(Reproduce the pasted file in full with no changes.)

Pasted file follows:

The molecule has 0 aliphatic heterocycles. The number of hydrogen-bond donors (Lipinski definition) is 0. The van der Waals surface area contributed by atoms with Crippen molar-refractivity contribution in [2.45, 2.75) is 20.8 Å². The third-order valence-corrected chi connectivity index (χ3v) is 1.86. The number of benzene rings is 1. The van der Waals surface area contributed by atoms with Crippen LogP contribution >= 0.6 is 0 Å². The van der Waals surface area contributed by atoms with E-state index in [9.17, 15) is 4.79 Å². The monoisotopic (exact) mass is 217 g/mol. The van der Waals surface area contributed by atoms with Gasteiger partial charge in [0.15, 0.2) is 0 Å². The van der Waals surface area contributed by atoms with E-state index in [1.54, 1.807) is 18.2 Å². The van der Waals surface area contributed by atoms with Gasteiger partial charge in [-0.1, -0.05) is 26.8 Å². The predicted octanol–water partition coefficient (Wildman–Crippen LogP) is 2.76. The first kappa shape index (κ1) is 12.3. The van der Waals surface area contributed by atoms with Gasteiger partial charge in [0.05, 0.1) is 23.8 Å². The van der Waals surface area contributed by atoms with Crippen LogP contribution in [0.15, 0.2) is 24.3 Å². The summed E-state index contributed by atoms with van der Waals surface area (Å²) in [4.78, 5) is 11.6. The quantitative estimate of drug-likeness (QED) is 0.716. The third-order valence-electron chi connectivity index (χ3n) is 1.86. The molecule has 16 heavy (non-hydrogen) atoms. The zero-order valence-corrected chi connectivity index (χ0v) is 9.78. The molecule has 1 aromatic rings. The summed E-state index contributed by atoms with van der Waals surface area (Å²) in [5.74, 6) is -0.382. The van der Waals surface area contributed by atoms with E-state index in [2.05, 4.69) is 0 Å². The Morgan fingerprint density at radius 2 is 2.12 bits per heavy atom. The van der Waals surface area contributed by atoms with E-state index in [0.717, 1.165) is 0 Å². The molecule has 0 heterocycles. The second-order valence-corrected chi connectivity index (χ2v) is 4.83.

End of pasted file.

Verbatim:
The molecule has 0 aliphatic heterocycles. The number of hydrogen-bond donors (Lipinski definition) is 0. The van der Waals surface area contributed by atoms with Crippen molar-refractivity contribution in [2.45, 2.75) is 20.8 Å². The third-order valence-corrected chi connectivity index (χ3v) is 1.86. The number of benzene rings is 1. The van der Waals surface area contributed by atoms with Crippen LogP contribution >= 0.6 is 0 Å². The van der Waals surface area contributed by atoms with E-state index in [9.17, 15) is 4.79 Å². The monoisotopic (exact) mass is 217 g/mol. The van der Waals surface area contributed by atoms with Gasteiger partial charge in [0.15, 0.2) is 0 Å². The van der Waals surface area contributed by atoms with E-state index in [1.54, 1.807) is 18.2 Å². The van der Waals surface area contributed by atoms with Gasteiger partial charge in [-0.1, -0.05) is 26.8 Å². The predicted octanol–water partition coefficient (Wildman–Crippen LogP) is 2.76. The first kappa shape index (κ1) is 12.3. The van der Waals surface area contributed by atoms with Gasteiger partial charge in [0.05, 0.1) is 23.8 Å². The van der Waals surface area contributed by atoms with Crippen LogP contribution in [0.15, 0.2) is 24.3 Å². The summed E-state index contributed by atoms with van der Waals surface area (Å²) in [4.78, 5) is 11.6. The quantitative estimate of drug-likeness (QED) is 0.716. The third-order valence-electron chi connectivity index (χ3n) is 1.86. The molecule has 16 heavy (non-hydrogen) atoms. The zero-order valence-corrected chi connectivity index (χ0v) is 9.78. The molecule has 1 aromatic rings. The summed E-state index contributed by atoms with van der Waals surface area (Å²) in [5.74, 6) is -0.382. The van der Waals surface area contributed by atoms with E-state index in [2.05, 4.69) is 0 Å². The Morgan fingerprint density at radius 2 is 2.12 bits per heavy atom. The van der Waals surface area contributed by atoms with E-state index in [0.717, 1.165) is 0 Å². The molecule has 0 heterocycles. The second-order valence-corrected chi connectivity index (χ2v) is 4.83.